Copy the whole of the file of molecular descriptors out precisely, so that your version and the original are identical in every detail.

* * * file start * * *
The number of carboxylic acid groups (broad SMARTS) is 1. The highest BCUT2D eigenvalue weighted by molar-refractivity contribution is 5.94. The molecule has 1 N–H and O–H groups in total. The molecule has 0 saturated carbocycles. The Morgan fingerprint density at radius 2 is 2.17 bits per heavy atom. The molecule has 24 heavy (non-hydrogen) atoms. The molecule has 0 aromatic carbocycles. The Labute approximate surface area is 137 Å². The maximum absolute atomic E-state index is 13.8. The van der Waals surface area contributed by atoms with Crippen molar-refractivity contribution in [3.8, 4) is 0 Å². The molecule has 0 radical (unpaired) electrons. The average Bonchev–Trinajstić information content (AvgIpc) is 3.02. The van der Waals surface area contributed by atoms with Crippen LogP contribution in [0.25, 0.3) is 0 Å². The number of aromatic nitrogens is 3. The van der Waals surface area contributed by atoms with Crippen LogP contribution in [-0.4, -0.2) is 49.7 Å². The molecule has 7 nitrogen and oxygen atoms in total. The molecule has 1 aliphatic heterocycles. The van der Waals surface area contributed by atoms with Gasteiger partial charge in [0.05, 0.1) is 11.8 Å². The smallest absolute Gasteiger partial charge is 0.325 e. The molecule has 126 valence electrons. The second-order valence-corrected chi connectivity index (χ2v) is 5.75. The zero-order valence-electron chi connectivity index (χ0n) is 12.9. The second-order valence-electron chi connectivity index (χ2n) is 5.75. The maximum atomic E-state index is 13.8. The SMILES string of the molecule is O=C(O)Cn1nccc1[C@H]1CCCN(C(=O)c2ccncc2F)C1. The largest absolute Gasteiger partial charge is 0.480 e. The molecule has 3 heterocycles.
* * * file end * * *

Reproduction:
The number of carboxylic acid groups (broad SMARTS) is 1. The highest BCUT2D eigenvalue weighted by molar-refractivity contribution is 5.94. The molecule has 1 N–H and O–H groups in total. The molecule has 0 saturated carbocycles. The Morgan fingerprint density at radius 2 is 2.17 bits per heavy atom. The molecule has 24 heavy (non-hydrogen) atoms. The molecule has 0 aromatic carbocycles. The Labute approximate surface area is 137 Å². The maximum absolute atomic E-state index is 13.8. The van der Waals surface area contributed by atoms with Crippen molar-refractivity contribution in [3.8, 4) is 0 Å². The molecule has 0 radical (unpaired) electrons. The average Bonchev–Trinajstić information content (AvgIpc) is 3.02. The van der Waals surface area contributed by atoms with Crippen LogP contribution in [0.25, 0.3) is 0 Å². The number of aromatic nitrogens is 3. The van der Waals surface area contributed by atoms with Crippen LogP contribution in [-0.4, -0.2) is 49.7 Å². The molecule has 7 nitrogen and oxygen atoms in total. The molecule has 1 aliphatic heterocycles. The van der Waals surface area contributed by atoms with Gasteiger partial charge in [0.05, 0.1) is 11.8 Å². The smallest absolute Gasteiger partial charge is 0.325 e. The molecule has 126 valence electrons. The second-order valence-corrected chi connectivity index (χ2v) is 5.75. The zero-order valence-electron chi connectivity index (χ0n) is 12.9. The second-order valence-electron chi connectivity index (χ2n) is 5.75. The maximum atomic E-state index is 13.8. The SMILES string of the molecule is O=C(O)Cn1nccc1[C@H]1CCCN(C(=O)c2ccncc2F)C1. The largest absolute Gasteiger partial charge is 0.480 e. The molecule has 3 heterocycles.